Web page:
Unlike the first situation, tempting or kidnapping a child does not involve subordinating the agent’s interest to another’s but, rather, pursuing a different self-interest, in this case one with obviously harmful implications for the child. What matters here, for a moral assessment of the action in question, is what is going on inside the agent’s head, as it were. And yet all we know of that is what we see and what the agent reports if asked to do so.

The action no longer looks as it did because it’s part of a larger continuum of behaviors in which very different intentions are being enacted. The intention is “visible” in the actions but not necessarily discernible in the act seen in isolation. What we require, for judging the action in terms of its intent, is context. That is, a judgment of intent hinges on an open-ended picture of events which we develop on the fly, so to speak, constantly re-thinking what is witnessed and reinterpreting as new information is garnered.

Suppose the ice cream purchaser was really the father of the child and was intent on removing the child from a dangerous situation. Even if the action looked, within the limited context previously described, like a simple matter of kidnapping or seduction, it now takes on an entirely different coloration again. Or suppose the ice cream purchaser were an undercover policeman aware of some danger to the child which the child was not aware of, and the officer’s actions involve drawing the child to safety without causing a fuss. Here, too, the actions will have a quite different look despite superficial similarity.

What’s needed here is interpretation and sufficient information to achieve it. Sometimes, of course, we just don’t have enough information and so aren’t really sure of what we are seeing. But the bottom line is that actions will be seen to have a moral dimension to the extent their intents, their motivations, are discernible and we take intent into account. The moral dimension hinges on awareness or belief about intent where intent implies certain beliefs about outcomes held by the agent, whether or not those outcomes are actually realized.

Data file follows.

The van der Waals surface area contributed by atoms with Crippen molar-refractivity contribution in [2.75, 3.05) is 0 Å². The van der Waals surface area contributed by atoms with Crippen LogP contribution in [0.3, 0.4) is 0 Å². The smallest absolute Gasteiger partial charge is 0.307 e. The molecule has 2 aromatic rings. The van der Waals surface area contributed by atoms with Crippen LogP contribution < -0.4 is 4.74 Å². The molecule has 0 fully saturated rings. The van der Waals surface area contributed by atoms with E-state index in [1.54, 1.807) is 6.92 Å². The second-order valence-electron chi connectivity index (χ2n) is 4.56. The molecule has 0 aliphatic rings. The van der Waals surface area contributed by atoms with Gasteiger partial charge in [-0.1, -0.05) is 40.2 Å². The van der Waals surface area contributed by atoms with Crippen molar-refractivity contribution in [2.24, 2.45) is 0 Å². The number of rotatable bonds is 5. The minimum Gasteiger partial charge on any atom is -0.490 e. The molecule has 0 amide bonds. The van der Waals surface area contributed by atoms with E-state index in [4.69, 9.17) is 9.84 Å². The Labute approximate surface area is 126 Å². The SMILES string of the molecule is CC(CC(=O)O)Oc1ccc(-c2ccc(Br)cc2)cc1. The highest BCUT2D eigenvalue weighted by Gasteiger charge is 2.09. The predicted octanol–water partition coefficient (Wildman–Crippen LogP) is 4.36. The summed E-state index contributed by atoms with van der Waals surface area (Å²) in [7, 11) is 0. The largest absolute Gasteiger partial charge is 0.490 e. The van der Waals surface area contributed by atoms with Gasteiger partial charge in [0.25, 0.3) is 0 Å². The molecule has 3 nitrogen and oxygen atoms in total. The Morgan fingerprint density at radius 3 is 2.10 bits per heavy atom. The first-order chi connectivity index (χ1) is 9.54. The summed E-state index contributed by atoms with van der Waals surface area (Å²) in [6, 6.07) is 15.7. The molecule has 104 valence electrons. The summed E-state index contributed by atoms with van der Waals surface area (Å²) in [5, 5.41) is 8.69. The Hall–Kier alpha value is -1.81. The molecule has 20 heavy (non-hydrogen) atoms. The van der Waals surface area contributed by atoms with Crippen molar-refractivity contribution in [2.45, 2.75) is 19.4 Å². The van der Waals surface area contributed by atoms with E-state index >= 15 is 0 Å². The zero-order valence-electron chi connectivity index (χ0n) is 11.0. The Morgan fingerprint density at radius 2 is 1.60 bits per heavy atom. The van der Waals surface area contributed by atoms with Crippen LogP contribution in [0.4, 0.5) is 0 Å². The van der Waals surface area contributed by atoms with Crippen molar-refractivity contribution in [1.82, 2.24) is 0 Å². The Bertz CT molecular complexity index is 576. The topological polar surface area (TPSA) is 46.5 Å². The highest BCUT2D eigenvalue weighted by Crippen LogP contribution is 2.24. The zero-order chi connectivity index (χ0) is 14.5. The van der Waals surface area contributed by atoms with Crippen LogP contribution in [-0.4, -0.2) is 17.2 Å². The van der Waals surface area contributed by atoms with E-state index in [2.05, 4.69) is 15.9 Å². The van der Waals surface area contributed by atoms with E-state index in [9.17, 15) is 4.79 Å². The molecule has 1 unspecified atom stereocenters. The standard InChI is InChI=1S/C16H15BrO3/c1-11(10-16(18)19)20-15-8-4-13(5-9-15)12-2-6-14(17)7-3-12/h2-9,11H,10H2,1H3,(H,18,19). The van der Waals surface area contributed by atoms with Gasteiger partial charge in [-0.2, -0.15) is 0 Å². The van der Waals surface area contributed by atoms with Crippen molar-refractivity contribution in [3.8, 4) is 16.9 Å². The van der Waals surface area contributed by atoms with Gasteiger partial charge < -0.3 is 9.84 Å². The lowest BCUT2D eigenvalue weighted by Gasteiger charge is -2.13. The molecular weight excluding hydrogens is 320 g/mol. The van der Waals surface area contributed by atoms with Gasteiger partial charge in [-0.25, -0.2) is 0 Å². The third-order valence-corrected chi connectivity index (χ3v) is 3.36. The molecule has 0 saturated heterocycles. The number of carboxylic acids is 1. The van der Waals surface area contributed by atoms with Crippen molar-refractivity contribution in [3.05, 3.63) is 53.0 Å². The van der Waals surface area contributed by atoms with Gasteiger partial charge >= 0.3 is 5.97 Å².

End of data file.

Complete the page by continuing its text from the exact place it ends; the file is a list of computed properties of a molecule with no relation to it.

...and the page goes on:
Moral valuing, then, appears to be one of three ways we can ascribe value to behaviors although the three are not entirely distinct or separable from one another. An action may have value along the three distinct vectors of intent, efficacy and outcomes. And, while the three vectors intersect it is the intentional one that has moral implication.

Note, however, that “intent” does not name a definitive property or feature which actions have but, rather, a complex of subjective elements in the mental life of the agent, including the agent’s various feelings and beliefs as these relate to the actions he or she may take. More, we do not find the intent in some fixed place but along a continuum of behaviors which the agent has performed and continues to perform. Intentions are discernible in patterns of behavior, even while representing the accumulation of subjective states which prompt those behaviors. Intents are not isolated, discrete things or occurrences but patterns of events and, as such, they’re part of the state in which the agent finds him or herself. Evaluating an action in terms of its intention(s) is nothing less than evaluating the agent himself and so will be seen to have more far reaching consequences than the valuations we may place on objects in the world or on the actions calculated to obtain them.

Moral valuing addresses the action as a whole because it concerns itself with intent, the vector that is left unaddressed when valuing things in the world or the actions we take to obtain them.